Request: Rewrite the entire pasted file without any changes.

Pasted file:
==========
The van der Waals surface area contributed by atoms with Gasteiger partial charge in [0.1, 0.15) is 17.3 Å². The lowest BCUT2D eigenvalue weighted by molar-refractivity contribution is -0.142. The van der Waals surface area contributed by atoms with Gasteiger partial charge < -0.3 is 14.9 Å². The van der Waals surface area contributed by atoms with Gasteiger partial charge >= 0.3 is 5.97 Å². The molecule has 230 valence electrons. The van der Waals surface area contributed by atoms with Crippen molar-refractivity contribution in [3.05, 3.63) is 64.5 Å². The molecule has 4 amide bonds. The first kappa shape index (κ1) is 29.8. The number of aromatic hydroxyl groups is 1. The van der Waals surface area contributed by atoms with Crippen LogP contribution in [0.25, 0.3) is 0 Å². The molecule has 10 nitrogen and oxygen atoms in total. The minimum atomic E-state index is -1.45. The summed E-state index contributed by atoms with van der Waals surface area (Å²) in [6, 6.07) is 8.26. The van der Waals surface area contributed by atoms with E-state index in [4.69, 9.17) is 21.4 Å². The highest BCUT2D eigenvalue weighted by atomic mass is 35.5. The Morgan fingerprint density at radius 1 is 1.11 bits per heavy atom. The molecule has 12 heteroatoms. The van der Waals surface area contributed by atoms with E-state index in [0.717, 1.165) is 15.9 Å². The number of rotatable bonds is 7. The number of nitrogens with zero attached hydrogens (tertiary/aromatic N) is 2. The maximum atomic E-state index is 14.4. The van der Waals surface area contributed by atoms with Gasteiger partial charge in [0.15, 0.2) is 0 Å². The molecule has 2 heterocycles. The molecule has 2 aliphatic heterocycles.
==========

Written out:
The van der Waals surface area contributed by atoms with Gasteiger partial charge in [0.1, 0.15) is 17.3 Å². The lowest BCUT2D eigenvalue weighted by molar-refractivity contribution is -0.142. The van der Waals surface area contributed by atoms with Gasteiger partial charge < -0.3 is 14.9 Å². The van der Waals surface area contributed by atoms with Gasteiger partial charge >= 0.3 is 5.97 Å². The molecule has 230 valence electrons. The van der Waals surface area contributed by atoms with Crippen molar-refractivity contribution in [3.05, 3.63) is 64.5 Å². The molecule has 4 amide bonds. The first kappa shape index (κ1) is 29.8. The number of aromatic hydroxyl groups is 1. The van der Waals surface area contributed by atoms with Crippen LogP contribution in [0.25, 0.3) is 0 Å². The molecule has 10 nitrogen and oxygen atoms in total. The minimum atomic E-state index is -1.45. The summed E-state index contributed by atoms with van der Waals surface area (Å²) in [6, 6.07) is 8.26. The van der Waals surface area contributed by atoms with E-state index in [4.69, 9.17) is 21.4 Å². The highest BCUT2D eigenvalue weighted by atomic mass is 35.5. The Morgan fingerprint density at radius 1 is 1.11 bits per heavy atom. The molecule has 12 heteroatoms. The van der Waals surface area contributed by atoms with E-state index in [0.717, 1.165) is 15.9 Å². The number of rotatable bonds is 7. The number of nitrogens with zero attached hydrogens (tertiary/aromatic N) is 2. The maximum atomic E-state index is 14.4. The van der Waals surface area contributed by atoms with Gasteiger partial charge in [0.15, 0.2) is 0 Å². The molecule has 2 heterocycles. The molecule has 2 aliphatic heterocycles.